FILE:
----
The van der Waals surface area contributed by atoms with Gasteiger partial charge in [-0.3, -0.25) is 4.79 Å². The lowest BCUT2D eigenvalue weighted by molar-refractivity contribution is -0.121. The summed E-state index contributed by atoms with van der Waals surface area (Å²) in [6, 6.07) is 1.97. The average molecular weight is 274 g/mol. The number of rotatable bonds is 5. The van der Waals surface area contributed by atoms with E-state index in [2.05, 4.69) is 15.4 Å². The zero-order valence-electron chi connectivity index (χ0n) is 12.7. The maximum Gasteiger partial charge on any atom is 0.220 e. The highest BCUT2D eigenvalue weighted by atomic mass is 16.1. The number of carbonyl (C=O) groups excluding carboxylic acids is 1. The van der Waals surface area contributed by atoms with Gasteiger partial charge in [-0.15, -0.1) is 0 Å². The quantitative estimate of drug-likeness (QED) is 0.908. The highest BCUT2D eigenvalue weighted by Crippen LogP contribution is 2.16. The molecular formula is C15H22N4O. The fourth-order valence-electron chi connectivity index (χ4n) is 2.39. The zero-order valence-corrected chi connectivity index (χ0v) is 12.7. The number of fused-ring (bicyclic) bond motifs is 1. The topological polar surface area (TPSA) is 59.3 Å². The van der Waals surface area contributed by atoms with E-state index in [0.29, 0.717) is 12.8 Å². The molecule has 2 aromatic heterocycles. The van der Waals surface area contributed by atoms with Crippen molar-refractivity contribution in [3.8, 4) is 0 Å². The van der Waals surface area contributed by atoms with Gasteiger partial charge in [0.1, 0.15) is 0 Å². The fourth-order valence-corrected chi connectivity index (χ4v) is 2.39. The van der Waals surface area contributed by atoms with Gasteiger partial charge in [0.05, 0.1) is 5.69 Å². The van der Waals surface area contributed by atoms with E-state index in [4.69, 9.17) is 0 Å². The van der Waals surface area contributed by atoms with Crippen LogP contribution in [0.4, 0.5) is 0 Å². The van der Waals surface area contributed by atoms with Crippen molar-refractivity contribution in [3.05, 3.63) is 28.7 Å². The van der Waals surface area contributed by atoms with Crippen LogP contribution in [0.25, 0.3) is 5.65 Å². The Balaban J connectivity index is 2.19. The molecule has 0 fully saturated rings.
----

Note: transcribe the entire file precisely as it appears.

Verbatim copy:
The van der Waals surface area contributed by atoms with Gasteiger partial charge in [-0.3, -0.25) is 4.79 Å². The lowest BCUT2D eigenvalue weighted by molar-refractivity contribution is -0.121. The summed E-state index contributed by atoms with van der Waals surface area (Å²) in [6, 6.07) is 1.97. The average molecular weight is 274 g/mol. The number of rotatable bonds is 5. The van der Waals surface area contributed by atoms with E-state index in [2.05, 4.69) is 15.4 Å². The zero-order valence-electron chi connectivity index (χ0n) is 12.7. The maximum Gasteiger partial charge on any atom is 0.220 e. The highest BCUT2D eigenvalue weighted by atomic mass is 16.1. The number of carbonyl (C=O) groups excluding carboxylic acids is 1. The van der Waals surface area contributed by atoms with Gasteiger partial charge in [-0.15, -0.1) is 0 Å². The quantitative estimate of drug-likeness (QED) is 0.908. The highest BCUT2D eigenvalue weighted by Crippen LogP contribution is 2.16. The molecular formula is C15H22N4O. The fourth-order valence-electron chi connectivity index (χ4n) is 2.39. The zero-order valence-corrected chi connectivity index (χ0v) is 12.7. The number of fused-ring (bicyclic) bond motifs is 1. The topological polar surface area (TPSA) is 59.3 Å². The van der Waals surface area contributed by atoms with E-state index in [0.29, 0.717) is 12.8 Å². The molecule has 2 aromatic heterocycles. The van der Waals surface area contributed by atoms with Crippen molar-refractivity contribution in [3.8, 4) is 0 Å². The van der Waals surface area contributed by atoms with Gasteiger partial charge in [0.1, 0.15) is 0 Å². The fourth-order valence-corrected chi connectivity index (χ4v) is 2.39. The van der Waals surface area contributed by atoms with Gasteiger partial charge in [0.05, 0.1) is 5.69 Å². The van der Waals surface area contributed by atoms with E-state index in [4.69, 9.17) is 0 Å². The van der Waals surface area contributed by atoms with Crippen LogP contribution in [0.4, 0.5) is 0 Å². The van der Waals surface area contributed by atoms with Crippen molar-refractivity contribution in [3.05, 3.63) is 28.7 Å². The van der Waals surface area contributed by atoms with Crippen LogP contribution in [0.25, 0.3) is 5.65 Å². The Balaban J connectivity index is 2.19. The molecule has 0 fully saturated rings.